If you decide to do the tests yourself, make sure to take special precautions.

First off, cover the floor around the area you’re testing. You can use plastic bags or just normal washcloths.

The work area should also be well-ventilated, but not windy. Avoid any air blowing around the area to stop lead dust from spreading.

After you’ve prepared the work area, here are the steps you need to follow:

Step 1: Prepping the Surface

You want to start with a clean surface. Follow the cleaning instructions on the test kit package.

How you proceed depends on the type of surface you’re testing. For drywall and plaster, cut a ¼ inch semicircle into the wall to expose the plaster underneath.

If the surface you’re testing only has a couple of paint coats, you can scrape some of it off with a knife. Make sure you scratch all paint layers.

Step 2: Testing the Paint

Each kit is a little different, but you mainly get two chemicals. When you mix them, they can detect lead.

Mix the chemicals according to the instructions, then apply a generous amount of the mixture to the surface you’re testing. Make sure you get it on all paint layers.

Rub the mixture in for about 20-30 seconds. If a color change occurs, then lead is present in the paint. Repeat the test a couple of times to get an accurate result.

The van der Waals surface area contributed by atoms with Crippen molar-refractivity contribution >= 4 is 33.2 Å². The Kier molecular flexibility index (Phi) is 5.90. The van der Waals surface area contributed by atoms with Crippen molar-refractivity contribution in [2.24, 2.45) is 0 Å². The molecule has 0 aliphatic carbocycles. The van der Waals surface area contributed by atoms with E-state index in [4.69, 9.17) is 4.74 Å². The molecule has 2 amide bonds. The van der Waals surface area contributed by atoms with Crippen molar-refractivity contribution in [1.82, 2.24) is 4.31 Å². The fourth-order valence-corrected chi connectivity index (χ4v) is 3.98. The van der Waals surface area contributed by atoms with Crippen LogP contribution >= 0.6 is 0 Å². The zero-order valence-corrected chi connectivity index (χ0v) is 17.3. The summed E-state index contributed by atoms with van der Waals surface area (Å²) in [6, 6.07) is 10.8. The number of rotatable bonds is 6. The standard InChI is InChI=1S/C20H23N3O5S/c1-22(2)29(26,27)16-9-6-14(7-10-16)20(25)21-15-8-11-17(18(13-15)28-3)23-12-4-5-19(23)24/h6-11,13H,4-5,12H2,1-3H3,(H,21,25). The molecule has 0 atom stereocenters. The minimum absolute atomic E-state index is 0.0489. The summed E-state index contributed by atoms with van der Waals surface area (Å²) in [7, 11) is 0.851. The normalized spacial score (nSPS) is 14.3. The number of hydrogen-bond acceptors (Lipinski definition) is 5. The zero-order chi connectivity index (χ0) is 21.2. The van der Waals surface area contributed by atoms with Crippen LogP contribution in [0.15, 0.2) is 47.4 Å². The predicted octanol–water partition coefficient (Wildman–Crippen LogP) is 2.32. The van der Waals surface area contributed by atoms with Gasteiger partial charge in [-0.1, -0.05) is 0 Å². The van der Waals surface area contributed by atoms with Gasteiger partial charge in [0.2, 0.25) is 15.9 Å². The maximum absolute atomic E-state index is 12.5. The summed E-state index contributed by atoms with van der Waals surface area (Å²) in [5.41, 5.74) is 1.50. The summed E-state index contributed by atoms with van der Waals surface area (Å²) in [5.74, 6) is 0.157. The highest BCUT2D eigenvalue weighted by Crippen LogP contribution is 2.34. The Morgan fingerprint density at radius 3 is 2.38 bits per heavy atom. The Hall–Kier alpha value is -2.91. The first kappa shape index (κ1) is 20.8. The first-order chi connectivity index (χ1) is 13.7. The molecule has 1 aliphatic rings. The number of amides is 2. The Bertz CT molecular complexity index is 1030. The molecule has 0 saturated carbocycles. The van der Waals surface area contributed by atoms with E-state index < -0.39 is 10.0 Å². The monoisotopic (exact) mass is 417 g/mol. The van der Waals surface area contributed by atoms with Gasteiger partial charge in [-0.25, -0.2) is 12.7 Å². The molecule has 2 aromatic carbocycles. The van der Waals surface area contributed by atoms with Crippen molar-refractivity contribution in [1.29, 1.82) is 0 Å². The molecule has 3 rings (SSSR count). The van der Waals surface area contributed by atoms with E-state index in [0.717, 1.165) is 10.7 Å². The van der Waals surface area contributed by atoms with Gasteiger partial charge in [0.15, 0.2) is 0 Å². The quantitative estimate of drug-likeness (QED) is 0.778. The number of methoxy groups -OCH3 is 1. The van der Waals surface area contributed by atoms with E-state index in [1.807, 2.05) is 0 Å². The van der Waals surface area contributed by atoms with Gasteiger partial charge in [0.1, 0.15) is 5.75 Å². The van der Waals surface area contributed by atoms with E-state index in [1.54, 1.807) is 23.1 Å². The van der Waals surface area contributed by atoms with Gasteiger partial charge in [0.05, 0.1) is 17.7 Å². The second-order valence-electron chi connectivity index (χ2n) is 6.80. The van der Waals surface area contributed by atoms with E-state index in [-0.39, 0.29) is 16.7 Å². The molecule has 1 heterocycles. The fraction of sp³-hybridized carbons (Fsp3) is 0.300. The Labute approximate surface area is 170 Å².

Step 3: Dealing With a Positive Test

If you do get a positive test, don’t panic. The first thing that you want to do is make sure you don’t scrape or chip the contaminated paint. Any friction can cause lead particles to release into the air.

Wear gloves, goggles, and a mask when dealing with lead paint. To be safe, it’s also advised that you wear protective clothing.

From there, you can start off by cleaning the surface with a wet towel. Don’t lay the towel on furniture or the floor and wrap it up in plastic before you throw it out.

The easiest way to safely deal with lead paint is to paint over it. We call this ‘encapsulation.’ The EPA considers covering lead-based paint with another layer of paint safe.

There are a few guidelines you have to follow:

  • Don’t sand or scrape the surface
  • Use special paints called encapsulants. They are thicker than regular paints.
  • Don’t spread dust around from the worksite

Painting might not be an option if the surface is under constant friction, like floors and door frames. The only way to completely remove lead paint is to hire an EPA licensed contractor.

Wrapping Up

If you find yourself wondering how to test for lead paint, there are a couple of ways to do it. The easiest and safest way is to hire a licensed contractor.

However, if you want to test it yourself, you can buy test kits at your local hardware store. Follow the instructions on the kit very carefully to get an accurate result. Wear gloves and masks when using any of the kits.

Finding lead paint can be scary, but there are ways to deal with it. The fastest solution is to paint a layer of encapsulation on top. But if you want it handled properly, it’s always a good idea to call in a professional.

Jason

This is the site where I share all of the information about home security. I have been working in this industry from last 10 years and therefore, sharing all my experiences and learnings.